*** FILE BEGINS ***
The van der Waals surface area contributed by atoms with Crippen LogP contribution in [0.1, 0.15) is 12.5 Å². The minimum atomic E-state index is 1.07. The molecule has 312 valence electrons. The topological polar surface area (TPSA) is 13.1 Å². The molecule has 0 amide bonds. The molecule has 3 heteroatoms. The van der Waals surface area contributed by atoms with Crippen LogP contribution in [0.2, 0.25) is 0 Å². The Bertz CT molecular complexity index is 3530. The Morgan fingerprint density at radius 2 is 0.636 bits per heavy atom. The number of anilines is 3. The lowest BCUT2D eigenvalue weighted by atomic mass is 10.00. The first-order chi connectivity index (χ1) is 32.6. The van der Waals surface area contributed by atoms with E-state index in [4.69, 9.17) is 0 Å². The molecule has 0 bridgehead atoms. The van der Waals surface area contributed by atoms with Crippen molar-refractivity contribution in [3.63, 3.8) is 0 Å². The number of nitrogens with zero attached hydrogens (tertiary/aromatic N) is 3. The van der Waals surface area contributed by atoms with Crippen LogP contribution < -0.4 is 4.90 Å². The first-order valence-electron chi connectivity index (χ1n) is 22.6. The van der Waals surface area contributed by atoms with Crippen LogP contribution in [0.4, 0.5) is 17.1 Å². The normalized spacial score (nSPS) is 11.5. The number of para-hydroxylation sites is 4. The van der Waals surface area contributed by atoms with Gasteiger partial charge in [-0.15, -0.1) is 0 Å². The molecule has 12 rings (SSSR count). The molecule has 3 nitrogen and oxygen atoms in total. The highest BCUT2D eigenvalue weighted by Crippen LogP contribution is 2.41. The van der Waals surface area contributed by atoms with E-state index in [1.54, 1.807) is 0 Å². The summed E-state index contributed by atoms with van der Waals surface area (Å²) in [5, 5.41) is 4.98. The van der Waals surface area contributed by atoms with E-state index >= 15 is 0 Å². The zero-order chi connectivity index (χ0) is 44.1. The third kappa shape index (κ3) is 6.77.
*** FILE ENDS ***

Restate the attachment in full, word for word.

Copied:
The van der Waals surface area contributed by atoms with Crippen LogP contribution in [0.1, 0.15) is 12.5 Å². The minimum atomic E-state index is 1.07. The molecule has 312 valence electrons. The topological polar surface area (TPSA) is 13.1 Å². The molecule has 0 amide bonds. The molecule has 3 heteroatoms. The van der Waals surface area contributed by atoms with Crippen LogP contribution in [0.2, 0.25) is 0 Å². The Bertz CT molecular complexity index is 3530. The Morgan fingerprint density at radius 2 is 0.636 bits per heavy atom. The number of anilines is 3. The lowest BCUT2D eigenvalue weighted by atomic mass is 10.00. The first-order chi connectivity index (χ1) is 32.6. The van der Waals surface area contributed by atoms with E-state index in [4.69, 9.17) is 0 Å². The molecule has 0 bridgehead atoms. The van der Waals surface area contributed by atoms with Crippen molar-refractivity contribution in [3.63, 3.8) is 0 Å². The number of nitrogens with zero attached hydrogens (tertiary/aromatic N) is 3. The van der Waals surface area contributed by atoms with Crippen LogP contribution < -0.4 is 4.90 Å². The first-order valence-electron chi connectivity index (χ1n) is 22.6. The van der Waals surface area contributed by atoms with Crippen LogP contribution in [0.4, 0.5) is 17.1 Å². The normalized spacial score (nSPS) is 11.5. The number of para-hydroxylation sites is 4. The van der Waals surface area contributed by atoms with Gasteiger partial charge in [-0.15, -0.1) is 0 Å². The molecule has 12 rings (SSSR count). The molecule has 3 nitrogen and oxygen atoms in total. The highest BCUT2D eigenvalue weighted by Crippen LogP contribution is 2.41. The van der Waals surface area contributed by atoms with E-state index in [1.54, 1.807) is 0 Å². The summed E-state index contributed by atoms with van der Waals surface area (Å²) in [5, 5.41) is 4.98. The van der Waals surface area contributed by atoms with E-state index >= 15 is 0 Å². The zero-order chi connectivity index (χ0) is 44.1. The third kappa shape index (κ3) is 6.77.